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The Pet Owners’ Guide to Spaying and Neutering Your Dog

Numerous considerations must be weighed when making an irreversible decision for your dog. Pet parents must understand the benefits, risks, and reasons to consider spaying or neutering their dog. 

The Pet Owners’ Guide to Spaying and Neutering Your Dog

Numerous considerations must be weighed when making an irreversible decision for your dog. Pet parents must understand the benefits, risks, and reasons to consider spaying or neutering their dog. 

By: Dr. Juli, DVM @itsDrJuli

There is much to remember when caring for your pet, especially during puppyhood. As a part of responsible pet ownership, your dog will require multiple veterinary visits, training, and proper nutrition to support their growing bones and developing organs. Veterinary medical care decisions during your pup’s development and maturation can have lifelong benefits or consequences. For example, the lack of proper vaccination can make your dog vulnerable to potentially deadly diseases, like parvovirus. With all the available information and misinformation online, it can be overwhelming to understand all the options and recommendations for proper dog care.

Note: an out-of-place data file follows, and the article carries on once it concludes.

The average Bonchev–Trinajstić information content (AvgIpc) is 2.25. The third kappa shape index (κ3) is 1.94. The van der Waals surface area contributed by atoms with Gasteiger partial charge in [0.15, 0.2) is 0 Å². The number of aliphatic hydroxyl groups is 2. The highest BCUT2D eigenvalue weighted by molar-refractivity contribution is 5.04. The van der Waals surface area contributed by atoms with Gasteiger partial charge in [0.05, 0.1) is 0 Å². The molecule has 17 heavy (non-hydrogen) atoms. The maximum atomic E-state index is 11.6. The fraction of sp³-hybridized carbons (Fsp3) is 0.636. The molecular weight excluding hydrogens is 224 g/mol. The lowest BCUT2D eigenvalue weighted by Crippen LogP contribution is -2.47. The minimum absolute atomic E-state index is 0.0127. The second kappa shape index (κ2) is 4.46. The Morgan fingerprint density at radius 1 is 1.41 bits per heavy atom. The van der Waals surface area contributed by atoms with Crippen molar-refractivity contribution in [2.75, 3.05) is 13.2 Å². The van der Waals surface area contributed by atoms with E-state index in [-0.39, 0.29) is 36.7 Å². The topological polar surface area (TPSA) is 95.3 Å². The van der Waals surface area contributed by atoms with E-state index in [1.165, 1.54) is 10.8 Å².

One of the most essential decisions dog owners must make with their family veterinarian is determining the best time to spay/neuter their dog, and this topic has been the subject of much debate and ongoing research. However, there is no one-age-fits-all answer to this critical procedure. Numerous considerations must be weighed when making an irreversible decision for your dog. Pet parents must understand the benefits, risks, and reasons to consider spaying or neutering their dog

Black pug dog wearing a cone after a medical procedure

What is Spaying and Neutering?

A spay or neuter describes the surgical procedure performed on an animal’s reproductive organs to sterilize female and male pets so they can no longer reproduce. Specifically, a spay — performed on female dogs — also known as an ovariohysterectomy, is abdominal surgery to remove both ovaries and the uterus. Although not common practice, in some cases, an ovariectomy may be performed, which is the removal of the two ovaries only.

A neuter — performed on male dogs — also called castration or orchiectomy, describes the surgical procedure to remove male testicles. Neuters are generally considered a less invasive surgical procedure unless one or both testicles have not descended, called cryptorchid testicles. Removing a retained testicle is a more involved abdominal procedure, similar to a spay. Sterilization can also be achieved by a vasectomy procedure, which removes a portion of the vas deferens, the tube that carries the sperm from the testicle; however, this procedure is only advised in some instances.

Benefits of Sterilizing Your Dog

According to the ASPCA, more than 3 million dogs enter shelters yearly due to the birth of unwanted litters, and more than half are put down via euthanasia due to pet overpopulation and limited available homes. One of the most significant benefits of sterilization is decreasing the dog overpopulation problem. The American Veterinary Medical Association endorses expert recommendations that pets not intended for breeding should be spayed or neutered unless it is medically advised not to do so.

In addition to population control, the benefits of spaying and neutering include the following: